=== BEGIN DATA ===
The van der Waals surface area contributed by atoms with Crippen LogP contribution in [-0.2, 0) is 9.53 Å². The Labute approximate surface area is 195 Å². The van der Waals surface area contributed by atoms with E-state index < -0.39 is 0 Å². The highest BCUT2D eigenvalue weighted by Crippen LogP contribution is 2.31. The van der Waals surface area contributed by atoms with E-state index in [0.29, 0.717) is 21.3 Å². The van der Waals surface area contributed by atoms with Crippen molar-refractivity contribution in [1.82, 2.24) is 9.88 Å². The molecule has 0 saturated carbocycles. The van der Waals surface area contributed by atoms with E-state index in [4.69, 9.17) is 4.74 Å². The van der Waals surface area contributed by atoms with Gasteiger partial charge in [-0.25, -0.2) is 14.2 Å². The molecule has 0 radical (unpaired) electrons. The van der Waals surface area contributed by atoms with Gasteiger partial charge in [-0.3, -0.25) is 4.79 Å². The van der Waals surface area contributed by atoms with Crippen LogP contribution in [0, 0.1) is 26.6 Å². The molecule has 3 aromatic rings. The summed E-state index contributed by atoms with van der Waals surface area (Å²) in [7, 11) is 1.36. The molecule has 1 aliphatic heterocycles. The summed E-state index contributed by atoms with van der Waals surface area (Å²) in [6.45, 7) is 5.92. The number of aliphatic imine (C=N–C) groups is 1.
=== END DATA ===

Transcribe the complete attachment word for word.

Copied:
The van der Waals surface area contributed by atoms with Crippen LogP contribution in [-0.2, 0) is 9.53 Å². The Labute approximate surface area is 195 Å². The van der Waals surface area contributed by atoms with E-state index < -0.39 is 0 Å². The highest BCUT2D eigenvalue weighted by Crippen LogP contribution is 2.31. The van der Waals surface area contributed by atoms with E-state index in [0.29, 0.717) is 21.3 Å². The van der Waals surface area contributed by atoms with Crippen molar-refractivity contribution in [1.82, 2.24) is 9.88 Å². The molecule has 0 saturated carbocycles. The van der Waals surface area contributed by atoms with E-state index in [4.69, 9.17) is 4.74 Å². The van der Waals surface area contributed by atoms with Gasteiger partial charge in [-0.25, -0.2) is 14.2 Å². The molecule has 0 radical (unpaired) electrons. The van der Waals surface area contributed by atoms with Gasteiger partial charge in [-0.3, -0.25) is 4.79 Å². The van der Waals surface area contributed by atoms with Crippen LogP contribution in [0, 0.1) is 26.6 Å². The molecule has 3 aromatic rings. The summed E-state index contributed by atoms with van der Waals surface area (Å²) in [7, 11) is 1.36. The molecule has 1 aliphatic heterocycles. The summed E-state index contributed by atoms with van der Waals surface area (Å²) in [6.45, 7) is 5.92. The number of aliphatic imine (C=N–C) groups is 1.